I also believe they should find a way to bring Luke Hochevar back, whether it’s by both sides exercising the $7 million mutual option (it does make some sense for each side) or through a new two-year deal. Hoch is more of a question given his surgery, but before getting hurt and trying to pitch through it, Hochevar was having an impressive season. Through May, he had 26 strikeouts with just four walks in 22.1 innings and had a 2.82 ERA. He was fantastic. And he’d be the fourth option.

And that’s not even to mention the possibility of Peter Moylan returning, Joakim Soria finding his slider again to find success again and some of the other big arms in the Royals system finding their way to a prominent bullpen role. Even without Davis, the Royals bullpen can find depth. Dayton Moore has been adept at this, even before the team became competitive. No, they weren’t as good as the 2013-2015 bullpen, but depth is out there and I trust this regime to find it.

Externally, trading Davis can really help to fill any of the number of other holes on the 2017 team. The most pressing one, to me, is starting pitcher. The way I see it, as many as 10 or 11 teams will be motivated to try to land one of the big fish out there. But you might remember I only named three names among free agents, and Davis, to me, is definitively better than one of them (Melancon). If they can strike a deal with the Nationals for Reynaldo Lopez or the Dodgers for Jose De Leon or any one of the other teams looking to add one of the best relievers in baseball in exchange for a top end starting pitching prospect, I think the Royals have to do it. It could help them in both 2017 and beyond. Imagine a rotation with the return for Davis along with Danny Duffy, Yordano Ventura and Strahm after a year in the bullpen. That could be deadly.

Plus, it benefits them on the payroll side too, as they would be able to rid themselves of a $10 million commitment. They could reinvest that in two pitchers (Holland and Hochevar) who probably won’t be as good as Davis but can at least provide great value to the bullpen and maybe have some left over to be able to dabble on the free agent market for an offensive piece, whether that’s bringing back Kendrys Morales or looking to other options like maybe Dexter Fowler or someone of that ilk.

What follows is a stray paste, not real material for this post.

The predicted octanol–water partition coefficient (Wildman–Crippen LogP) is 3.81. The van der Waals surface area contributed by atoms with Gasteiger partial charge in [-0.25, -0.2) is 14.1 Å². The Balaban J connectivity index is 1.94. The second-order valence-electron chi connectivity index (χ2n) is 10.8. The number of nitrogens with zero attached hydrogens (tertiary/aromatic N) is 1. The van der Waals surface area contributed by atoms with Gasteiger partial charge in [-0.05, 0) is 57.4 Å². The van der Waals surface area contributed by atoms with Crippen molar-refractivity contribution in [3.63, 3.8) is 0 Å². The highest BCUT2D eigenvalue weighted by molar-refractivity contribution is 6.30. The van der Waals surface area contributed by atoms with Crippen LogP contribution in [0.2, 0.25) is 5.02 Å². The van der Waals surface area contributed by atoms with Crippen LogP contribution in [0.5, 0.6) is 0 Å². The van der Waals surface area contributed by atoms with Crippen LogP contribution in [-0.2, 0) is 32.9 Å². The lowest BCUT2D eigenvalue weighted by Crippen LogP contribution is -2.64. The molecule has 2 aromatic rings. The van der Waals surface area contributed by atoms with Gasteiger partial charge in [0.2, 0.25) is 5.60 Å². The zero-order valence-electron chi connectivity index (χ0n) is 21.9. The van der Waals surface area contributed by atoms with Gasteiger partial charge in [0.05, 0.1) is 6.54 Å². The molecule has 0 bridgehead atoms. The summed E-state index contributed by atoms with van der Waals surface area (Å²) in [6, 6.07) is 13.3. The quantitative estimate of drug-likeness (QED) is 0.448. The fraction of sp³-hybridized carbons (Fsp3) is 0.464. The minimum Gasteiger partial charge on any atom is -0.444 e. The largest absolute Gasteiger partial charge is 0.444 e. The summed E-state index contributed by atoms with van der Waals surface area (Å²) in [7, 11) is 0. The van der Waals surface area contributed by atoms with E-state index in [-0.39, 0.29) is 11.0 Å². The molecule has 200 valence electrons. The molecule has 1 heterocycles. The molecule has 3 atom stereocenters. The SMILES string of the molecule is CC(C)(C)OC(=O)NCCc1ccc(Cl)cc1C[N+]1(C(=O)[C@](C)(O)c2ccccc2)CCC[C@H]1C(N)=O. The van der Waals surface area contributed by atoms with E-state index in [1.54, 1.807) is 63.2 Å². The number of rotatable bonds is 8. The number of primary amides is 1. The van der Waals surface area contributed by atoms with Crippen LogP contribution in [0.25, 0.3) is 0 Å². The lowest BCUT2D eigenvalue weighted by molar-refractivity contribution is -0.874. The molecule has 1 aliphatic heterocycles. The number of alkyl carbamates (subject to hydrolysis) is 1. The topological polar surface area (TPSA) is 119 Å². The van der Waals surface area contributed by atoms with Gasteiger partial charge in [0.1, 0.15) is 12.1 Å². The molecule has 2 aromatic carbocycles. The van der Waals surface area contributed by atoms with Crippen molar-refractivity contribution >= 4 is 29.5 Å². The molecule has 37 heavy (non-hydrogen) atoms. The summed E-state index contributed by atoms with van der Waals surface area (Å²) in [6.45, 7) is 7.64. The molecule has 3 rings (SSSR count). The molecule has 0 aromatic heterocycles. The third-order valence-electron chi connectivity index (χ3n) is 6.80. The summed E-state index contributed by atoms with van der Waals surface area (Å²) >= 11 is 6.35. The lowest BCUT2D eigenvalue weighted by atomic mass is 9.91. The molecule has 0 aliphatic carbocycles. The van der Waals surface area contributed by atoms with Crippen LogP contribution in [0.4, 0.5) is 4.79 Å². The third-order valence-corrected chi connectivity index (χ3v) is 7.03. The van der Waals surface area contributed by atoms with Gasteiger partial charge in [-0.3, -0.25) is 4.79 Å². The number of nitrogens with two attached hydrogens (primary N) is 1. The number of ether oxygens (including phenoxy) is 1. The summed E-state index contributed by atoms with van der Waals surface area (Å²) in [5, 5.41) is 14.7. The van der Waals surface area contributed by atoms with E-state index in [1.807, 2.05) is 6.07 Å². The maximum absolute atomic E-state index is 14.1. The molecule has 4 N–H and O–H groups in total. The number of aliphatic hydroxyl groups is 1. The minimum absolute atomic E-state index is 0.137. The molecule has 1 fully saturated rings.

I don’t want to see Wade Davis pitching in another uniform, but I also want to see the Royals succeed. I think their best bet for long term success without putting a huge dent in the 2017 team is to trade Wade. So, yep. It’s time to trade the cyborg.

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4 comments on “Trade Wade”


The thought of trading Davis rocks me to my core, but you’re right. Don’t know if it will happen though, as Moore has a proud tradition of holding on to relievers a little too long.

David Lesky

He absolutely does. And yet for some reason, I feel like there’s actually a real chance this happens. Maybe it’s because of all the rumors at the deadline about it.


Bad idea…your structure is maintained by core personnel. That’s the bullpen core, he is a leader and mentor. Giving up core players, you are starting from scratch, or all over again. Good luck with that Chefs mentality.


I’m in favor of trading Davis simply because I don’t think he’s healthy. I hate to go trading damaged goods, but I look for him to be on and off the DL and have lot of 30+ pitch saves. With that being said other teams are going to realize this and their won’t be much market for him. I would even say I’d have to think long and hard about paying him the $10 million option next year.

I would be open to bringing back Holland, but it’s long past time to move on from Hochevar. He’s pushing 10 years as a Royal but has really only been good for 2 months in 2013, 2 month in 2016, and October 2015. I do have to say that his good 2015 postseason make all the bad times from the 10 years worth while. Throw in that he is coming off injury, I don’t see a need to give him $7 million.